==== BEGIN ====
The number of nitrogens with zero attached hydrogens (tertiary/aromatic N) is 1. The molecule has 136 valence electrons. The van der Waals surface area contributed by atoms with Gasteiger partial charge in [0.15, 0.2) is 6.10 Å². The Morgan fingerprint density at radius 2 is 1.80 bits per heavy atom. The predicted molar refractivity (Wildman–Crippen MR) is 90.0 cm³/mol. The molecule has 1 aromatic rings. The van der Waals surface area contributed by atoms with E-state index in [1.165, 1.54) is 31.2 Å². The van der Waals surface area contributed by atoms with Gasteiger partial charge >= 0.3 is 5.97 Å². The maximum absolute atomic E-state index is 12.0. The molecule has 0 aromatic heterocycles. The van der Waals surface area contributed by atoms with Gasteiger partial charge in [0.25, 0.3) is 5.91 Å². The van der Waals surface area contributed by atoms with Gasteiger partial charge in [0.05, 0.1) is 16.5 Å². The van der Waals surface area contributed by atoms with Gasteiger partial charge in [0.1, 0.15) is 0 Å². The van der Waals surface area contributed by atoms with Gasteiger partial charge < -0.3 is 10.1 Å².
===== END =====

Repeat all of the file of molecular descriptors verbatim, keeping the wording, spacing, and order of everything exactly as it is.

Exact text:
The number of nitrogens with zero attached hydrogens (tertiary/aromatic N) is 1. The molecule has 136 valence electrons. The van der Waals surface area contributed by atoms with Gasteiger partial charge in [0.15, 0.2) is 6.10 Å². The Morgan fingerprint density at radius 2 is 1.80 bits per heavy atom. The predicted molar refractivity (Wildman–Crippen MR) is 90.0 cm³/mol. The molecule has 1 aromatic rings. The van der Waals surface area contributed by atoms with E-state index in [1.165, 1.54) is 31.2 Å². The van der Waals surface area contributed by atoms with Gasteiger partial charge >= 0.3 is 5.97 Å². The maximum absolute atomic E-state index is 12.0. The molecule has 0 aromatic heterocycles. The van der Waals surface area contributed by atoms with Gasteiger partial charge in [0.25, 0.3) is 5.91 Å². The van der Waals surface area contributed by atoms with Gasteiger partial charge in [0.05, 0.1) is 16.5 Å². The van der Waals surface area contributed by atoms with Gasteiger partial charge in [0.1, 0.15) is 0 Å². The van der Waals surface area contributed by atoms with Gasteiger partial charge < -0.3 is 10.1 Å².